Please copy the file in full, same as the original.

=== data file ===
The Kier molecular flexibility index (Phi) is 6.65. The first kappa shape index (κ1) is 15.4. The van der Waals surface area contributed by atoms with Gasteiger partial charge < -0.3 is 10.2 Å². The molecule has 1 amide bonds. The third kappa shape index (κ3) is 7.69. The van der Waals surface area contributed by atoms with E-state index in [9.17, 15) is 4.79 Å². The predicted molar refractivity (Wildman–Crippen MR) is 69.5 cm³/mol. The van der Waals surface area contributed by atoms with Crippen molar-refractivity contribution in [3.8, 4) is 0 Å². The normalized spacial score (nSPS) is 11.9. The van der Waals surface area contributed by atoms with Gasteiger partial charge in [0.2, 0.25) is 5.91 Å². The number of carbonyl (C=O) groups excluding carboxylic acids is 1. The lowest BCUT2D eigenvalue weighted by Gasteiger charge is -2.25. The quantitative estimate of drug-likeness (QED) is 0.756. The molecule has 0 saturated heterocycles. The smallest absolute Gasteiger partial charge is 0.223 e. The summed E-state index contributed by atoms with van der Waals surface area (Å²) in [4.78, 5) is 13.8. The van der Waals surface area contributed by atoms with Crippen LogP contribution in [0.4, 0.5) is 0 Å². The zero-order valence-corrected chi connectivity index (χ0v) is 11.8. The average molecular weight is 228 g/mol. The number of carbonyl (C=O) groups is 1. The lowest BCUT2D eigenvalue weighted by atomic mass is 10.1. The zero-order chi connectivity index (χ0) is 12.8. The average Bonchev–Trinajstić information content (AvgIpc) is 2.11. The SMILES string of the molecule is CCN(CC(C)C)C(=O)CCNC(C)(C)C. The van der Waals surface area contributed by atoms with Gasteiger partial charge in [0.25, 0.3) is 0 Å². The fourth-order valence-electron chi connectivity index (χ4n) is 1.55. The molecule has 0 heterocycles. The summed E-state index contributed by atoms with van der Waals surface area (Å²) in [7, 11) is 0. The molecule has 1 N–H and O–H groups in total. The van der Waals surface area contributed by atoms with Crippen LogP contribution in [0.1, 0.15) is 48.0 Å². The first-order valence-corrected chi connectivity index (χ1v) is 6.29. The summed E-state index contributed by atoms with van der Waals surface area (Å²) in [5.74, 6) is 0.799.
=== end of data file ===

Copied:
The Kier molecular flexibility index (Phi) is 6.65. The first kappa shape index (κ1) is 15.4. The van der Waals surface area contributed by atoms with Gasteiger partial charge < -0.3 is 10.2 Å². The molecule has 1 amide bonds. The third kappa shape index (κ3) is 7.69. The van der Waals surface area contributed by atoms with E-state index in [9.17, 15) is 4.79 Å². The predicted molar refractivity (Wildman–Crippen MR) is 69.5 cm³/mol. The van der Waals surface area contributed by atoms with Crippen molar-refractivity contribution in [3.8, 4) is 0 Å². The normalized spacial score (nSPS) is 11.9. The van der Waals surface area contributed by atoms with Gasteiger partial charge in [0.2, 0.25) is 5.91 Å². The number of carbonyl (C=O) groups excluding carboxylic acids is 1. The lowest BCUT2D eigenvalue weighted by Gasteiger charge is -2.25. The quantitative estimate of drug-likeness (QED) is 0.756. The molecule has 0 saturated heterocycles. The smallest absolute Gasteiger partial charge is 0.223 e. The summed E-state index contributed by atoms with van der Waals surface area (Å²) in [4.78, 5) is 13.8. The van der Waals surface area contributed by atoms with Crippen LogP contribution in [0.4, 0.5) is 0 Å². The zero-order valence-corrected chi connectivity index (χ0v) is 11.8. The average molecular weight is 228 g/mol. The number of carbonyl (C=O) groups is 1. The lowest BCUT2D eigenvalue weighted by atomic mass is 10.1. The zero-order chi connectivity index (χ0) is 12.8. The average Bonchev–Trinajstić information content (AvgIpc) is 2.11. The SMILES string of the molecule is CCN(CC(C)C)C(=O)CCNC(C)(C)C. The van der Waals surface area contributed by atoms with Gasteiger partial charge in [0.25, 0.3) is 0 Å². The fourth-order valence-electron chi connectivity index (χ4n) is 1.55. The molecule has 0 heterocycles. The summed E-state index contributed by atoms with van der Waals surface area (Å²) in [7, 11) is 0. The molecule has 1 N–H and O–H groups in total. The van der Waals surface area contributed by atoms with Crippen LogP contribution in [0.1, 0.15) is 48.0 Å². The first-order valence-corrected chi connectivity index (χ1v) is 6.29. The summed E-state index contributed by atoms with van der Waals surface area (Å²) in [5.74, 6) is 0.799.